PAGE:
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   Paul D. Storrie

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    STORRIE TIME #2 

Freelance Follies

There’s an old Styx song titled “Too Much Time on My Hands”.  For those of you who are too young to remember what Styx is...well, it isn’t all that important to the discussion at hand.

A lot of fans are interested in hearing all the gory details of being a comics creator.  Probably because a huge number of them play with the idea of eventually becoming one.  For those of you in that boat, I’ll pass along a bit of advice that Vertigo Editor Heidi MacDonald passed along to me several years back -- “Run away.  Get out now.  Don’t do it.”  A wise woman, that Heidi MacDonald.

The reasons I pass along that advice are twofold.  One is entirely selfish.  The fewer of you who battle your way into the ranks, the fewer I have to hunt down like dogs to eliminate competition.  The other is entirely altruistic.  There are a lot more pitfalls and frustrations to being a comics creator than you can possibly imagine.  Sure, there are rewards to make up for them but the pitfalls and frustrations tend to get glossed over.  

I’m here to tell you about one of ‘em.  An insidious and seemingly harmless one.  A stealthy, sneaky, deadly...well, you get the picture.  So, what is it, you ask?

Jump back to that first line, my friends.  While many complain about being too busy, having too much to do (okay, pretty much that’s just Brian Michael Bendis and Paul Jenkins these days), the opposite condition can be just as detrimental to a freelancer.  Primarily because we are a creative lot.  That means we get really good at making excuses.  Excuse me, justifications.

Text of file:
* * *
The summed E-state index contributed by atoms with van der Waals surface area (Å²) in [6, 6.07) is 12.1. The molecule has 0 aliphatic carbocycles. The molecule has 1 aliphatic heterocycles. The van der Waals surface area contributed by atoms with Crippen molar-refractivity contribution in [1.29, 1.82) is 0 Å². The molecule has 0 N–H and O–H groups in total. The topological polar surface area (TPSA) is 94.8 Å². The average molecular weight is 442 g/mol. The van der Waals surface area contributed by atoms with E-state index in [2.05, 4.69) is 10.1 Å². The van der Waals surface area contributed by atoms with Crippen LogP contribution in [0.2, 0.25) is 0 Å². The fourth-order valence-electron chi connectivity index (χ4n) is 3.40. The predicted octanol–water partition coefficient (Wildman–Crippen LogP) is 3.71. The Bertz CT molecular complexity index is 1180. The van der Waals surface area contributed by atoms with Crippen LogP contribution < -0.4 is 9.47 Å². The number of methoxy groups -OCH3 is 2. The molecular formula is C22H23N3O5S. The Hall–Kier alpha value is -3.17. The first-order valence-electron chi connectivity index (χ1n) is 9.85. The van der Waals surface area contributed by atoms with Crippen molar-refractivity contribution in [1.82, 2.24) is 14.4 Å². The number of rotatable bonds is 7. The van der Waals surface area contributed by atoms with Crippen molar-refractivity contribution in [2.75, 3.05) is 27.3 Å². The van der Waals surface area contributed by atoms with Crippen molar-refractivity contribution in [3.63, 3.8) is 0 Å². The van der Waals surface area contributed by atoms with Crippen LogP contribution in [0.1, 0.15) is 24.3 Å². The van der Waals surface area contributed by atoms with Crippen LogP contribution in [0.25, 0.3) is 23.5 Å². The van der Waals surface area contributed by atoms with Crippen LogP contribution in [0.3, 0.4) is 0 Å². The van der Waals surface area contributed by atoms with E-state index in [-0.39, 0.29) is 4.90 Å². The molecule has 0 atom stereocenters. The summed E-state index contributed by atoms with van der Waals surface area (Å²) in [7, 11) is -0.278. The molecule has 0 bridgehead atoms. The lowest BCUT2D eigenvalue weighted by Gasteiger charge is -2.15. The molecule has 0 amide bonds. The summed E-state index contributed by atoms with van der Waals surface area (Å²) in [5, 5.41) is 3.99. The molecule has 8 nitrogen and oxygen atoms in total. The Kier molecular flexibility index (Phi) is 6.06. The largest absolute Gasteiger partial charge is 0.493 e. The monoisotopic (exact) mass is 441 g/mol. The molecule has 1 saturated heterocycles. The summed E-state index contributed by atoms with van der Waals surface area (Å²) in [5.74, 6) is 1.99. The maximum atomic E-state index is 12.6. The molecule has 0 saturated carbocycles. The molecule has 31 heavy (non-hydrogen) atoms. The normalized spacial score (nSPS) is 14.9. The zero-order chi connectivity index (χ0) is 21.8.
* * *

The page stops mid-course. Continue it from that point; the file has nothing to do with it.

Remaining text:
As a freelancer, you get up when you want (provided there aren’t family matters to deal with), you work when you want and you knock off when you want.  Seems like heaven, doesn’t it?  

In my personal experience, however, the biggest problem I run into is that I’ve got too darn much time.  Plus, I’m the only one determining how I use it.  Let’s say, for example, that I haul my butt out of bed around 7:30 a.m. and grab myself a shower and some breakfast.  Maybe do a little reading over breakfast (a habit that I got into way back when I was in elementary school).  So 9 o’clock rolls around and I’m thinking about work, much like the average Joe working the proverbial 9 to 5.  Except I’ve got no time clock to punch.  I’ve got no boss whose going to be hovering around my cubicle, waiting to see just when I decide to show.  There’s just me and I’m a reasonable kind of guy to answer to.  (Okay, that’s not entirely true, as the people I’ve supervised in my 9 to 5 jobs can attest.  I’m kind of a pain and a stickler.  It’s just that all that goes out the window when I’m just answering to myself.  So shoot me.)  

Anyway, I’m reading away and realize I’ve only got five more pages to the end of the chapter.  So I give myself leave to finish it off.  After all, I’ve got all the time in the world.  All 24 hours in the day are mine to do with as I please.  Then maybe I finish off that chapter and am really getting into the book.  I decide to let myself go one more before quitting.  What’s the harm?

Except now we’re looking at 10 o’clock.  Time to crack down, boot up that computer and pound the keyboard.  Boo yaa.  

Of course, once the computer is humming, I’ve gotta check email.  After all, something important may have come in from an editor or an interviewer or an adoring fan.  It could happen!  Then, once the email is checked (and sometimes answered), I might as well check the daily comics news sites, right?  A quick trip to Comics Continuum, Comic Book Resources and Newsarama only keep me up to speed on what’s moving and who’s shaking in this wacky comics industry of ours.  All to the good.